She's Seduced By A Mature Woman. [18+ Lesbian Love Story]

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She's Seduced By A Mature Woman. [18+ Lesbian Love Story]

She's Seduced By A Mature Woman. [18+ Lesbian Love Story]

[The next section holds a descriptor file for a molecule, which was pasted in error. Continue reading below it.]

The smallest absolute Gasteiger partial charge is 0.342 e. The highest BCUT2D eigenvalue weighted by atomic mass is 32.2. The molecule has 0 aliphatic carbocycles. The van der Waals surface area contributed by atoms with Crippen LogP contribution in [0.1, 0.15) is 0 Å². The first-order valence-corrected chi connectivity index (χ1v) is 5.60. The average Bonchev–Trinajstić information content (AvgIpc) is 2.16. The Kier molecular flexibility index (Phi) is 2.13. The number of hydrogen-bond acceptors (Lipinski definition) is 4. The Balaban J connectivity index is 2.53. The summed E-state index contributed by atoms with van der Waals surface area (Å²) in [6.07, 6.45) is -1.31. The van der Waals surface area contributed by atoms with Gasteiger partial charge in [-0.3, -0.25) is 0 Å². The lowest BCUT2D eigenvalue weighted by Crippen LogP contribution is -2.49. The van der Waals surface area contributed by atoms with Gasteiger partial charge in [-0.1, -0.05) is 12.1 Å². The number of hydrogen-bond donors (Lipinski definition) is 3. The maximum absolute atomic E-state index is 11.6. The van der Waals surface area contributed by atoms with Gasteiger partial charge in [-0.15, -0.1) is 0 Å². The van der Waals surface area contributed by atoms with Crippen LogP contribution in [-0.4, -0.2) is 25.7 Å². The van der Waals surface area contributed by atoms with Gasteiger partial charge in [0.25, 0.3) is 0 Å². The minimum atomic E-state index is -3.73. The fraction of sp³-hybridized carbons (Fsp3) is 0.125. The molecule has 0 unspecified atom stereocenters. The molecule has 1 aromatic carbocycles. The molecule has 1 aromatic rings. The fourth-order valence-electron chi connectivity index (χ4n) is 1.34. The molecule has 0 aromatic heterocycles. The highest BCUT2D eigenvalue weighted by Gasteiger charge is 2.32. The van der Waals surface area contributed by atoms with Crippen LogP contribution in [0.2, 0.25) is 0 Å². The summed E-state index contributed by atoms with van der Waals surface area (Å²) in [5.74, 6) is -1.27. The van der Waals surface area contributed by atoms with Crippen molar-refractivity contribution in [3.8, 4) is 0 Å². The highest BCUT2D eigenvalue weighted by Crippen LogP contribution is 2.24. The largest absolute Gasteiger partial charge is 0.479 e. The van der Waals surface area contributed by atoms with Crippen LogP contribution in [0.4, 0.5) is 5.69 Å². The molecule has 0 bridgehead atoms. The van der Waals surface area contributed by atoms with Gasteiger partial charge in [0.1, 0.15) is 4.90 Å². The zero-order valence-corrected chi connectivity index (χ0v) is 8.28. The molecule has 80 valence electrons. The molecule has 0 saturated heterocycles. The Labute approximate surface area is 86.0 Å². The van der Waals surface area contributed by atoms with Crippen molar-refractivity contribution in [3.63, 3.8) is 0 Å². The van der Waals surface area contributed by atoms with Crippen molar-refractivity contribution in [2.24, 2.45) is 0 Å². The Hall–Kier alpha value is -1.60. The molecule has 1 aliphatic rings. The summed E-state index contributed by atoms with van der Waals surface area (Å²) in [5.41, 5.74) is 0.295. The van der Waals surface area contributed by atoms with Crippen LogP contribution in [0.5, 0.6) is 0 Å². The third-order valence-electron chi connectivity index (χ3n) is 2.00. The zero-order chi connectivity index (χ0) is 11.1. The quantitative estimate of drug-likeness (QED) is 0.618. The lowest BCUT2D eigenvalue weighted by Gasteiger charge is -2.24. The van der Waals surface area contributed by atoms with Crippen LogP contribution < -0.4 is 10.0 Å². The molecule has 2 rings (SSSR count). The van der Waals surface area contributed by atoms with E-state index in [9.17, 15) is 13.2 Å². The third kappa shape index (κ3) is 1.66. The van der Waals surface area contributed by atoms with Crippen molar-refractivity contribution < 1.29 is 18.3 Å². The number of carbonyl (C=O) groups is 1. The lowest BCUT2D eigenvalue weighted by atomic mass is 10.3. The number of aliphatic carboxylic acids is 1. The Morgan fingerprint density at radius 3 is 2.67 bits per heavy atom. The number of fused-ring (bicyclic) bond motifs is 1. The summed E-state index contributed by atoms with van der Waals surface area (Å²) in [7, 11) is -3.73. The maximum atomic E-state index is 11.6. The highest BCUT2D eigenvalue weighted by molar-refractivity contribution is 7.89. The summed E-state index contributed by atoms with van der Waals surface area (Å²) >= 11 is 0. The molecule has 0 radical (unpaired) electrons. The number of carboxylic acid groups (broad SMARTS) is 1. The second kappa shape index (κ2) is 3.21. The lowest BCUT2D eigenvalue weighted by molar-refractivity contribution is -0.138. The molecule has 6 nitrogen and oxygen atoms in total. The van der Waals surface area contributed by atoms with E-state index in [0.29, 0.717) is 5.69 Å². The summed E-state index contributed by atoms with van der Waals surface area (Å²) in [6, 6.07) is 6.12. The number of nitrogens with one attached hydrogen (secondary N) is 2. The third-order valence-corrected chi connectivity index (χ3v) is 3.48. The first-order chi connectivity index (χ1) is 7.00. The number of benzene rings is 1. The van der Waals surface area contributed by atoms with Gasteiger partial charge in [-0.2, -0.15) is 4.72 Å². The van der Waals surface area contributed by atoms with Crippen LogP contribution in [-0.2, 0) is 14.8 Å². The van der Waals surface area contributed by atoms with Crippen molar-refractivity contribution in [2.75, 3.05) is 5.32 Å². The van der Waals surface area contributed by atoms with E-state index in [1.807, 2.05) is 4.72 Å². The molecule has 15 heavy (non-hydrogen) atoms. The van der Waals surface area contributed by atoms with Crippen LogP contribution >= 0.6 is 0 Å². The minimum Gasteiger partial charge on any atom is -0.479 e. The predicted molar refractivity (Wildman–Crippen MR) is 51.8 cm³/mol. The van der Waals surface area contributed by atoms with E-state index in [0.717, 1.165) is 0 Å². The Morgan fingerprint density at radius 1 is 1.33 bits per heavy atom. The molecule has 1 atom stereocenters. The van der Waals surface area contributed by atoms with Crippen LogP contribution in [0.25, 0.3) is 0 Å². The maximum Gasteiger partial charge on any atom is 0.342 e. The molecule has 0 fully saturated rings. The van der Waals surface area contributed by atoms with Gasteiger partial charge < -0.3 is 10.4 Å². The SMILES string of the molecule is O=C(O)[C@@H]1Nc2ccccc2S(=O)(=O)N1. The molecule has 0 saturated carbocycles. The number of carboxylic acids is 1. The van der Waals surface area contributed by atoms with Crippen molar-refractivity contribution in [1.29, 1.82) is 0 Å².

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But even in cases when lesbians were arrested and sent to concentration camps, the records can be hard to find. One of the greatest challenges is that lesbians were rarely identified as such in official records from the Nazi era. Another difficulty is that very few lesbians shared testimonies about their experiences during this time. This is partially because the topic of sexual relations between women remained taboo for decades after the Nazi era. There were German lesbians who took the risk of resisting the Nazi state for political and personal reasons. Some continued to seek out underground meeting places, especially in major cities. There were lesbians who joined underground anti-Nazi resistance groups or helped hide Jews. Arrest and Detention of Lesbians in Concentration Camps More than half a century after Patricia Highsmith's groundbreaking 1952 novel The Price of Salt/Carol was released, Todd Haynes's big-screen adaptation Carol became revolutionary in its own way. The film, starring Cate Blanchett as the titular Carol, a soon-to-be-divorced New Jersey socialite and mother who falls for Rooney Mara's Therese, the shopgirl who is, as Carol notes, "flung out of space," earned six Oscar nominations, even if it was snubbed in the Best Picture category. Still, it was the first Oscar-worthy love story about a female couple in which a man does not steal focus and that doesn't end in disaster or death for the women. In fact, the novel and the film's hopeful ending offers a possible happily-ever-after for Carol and Therese.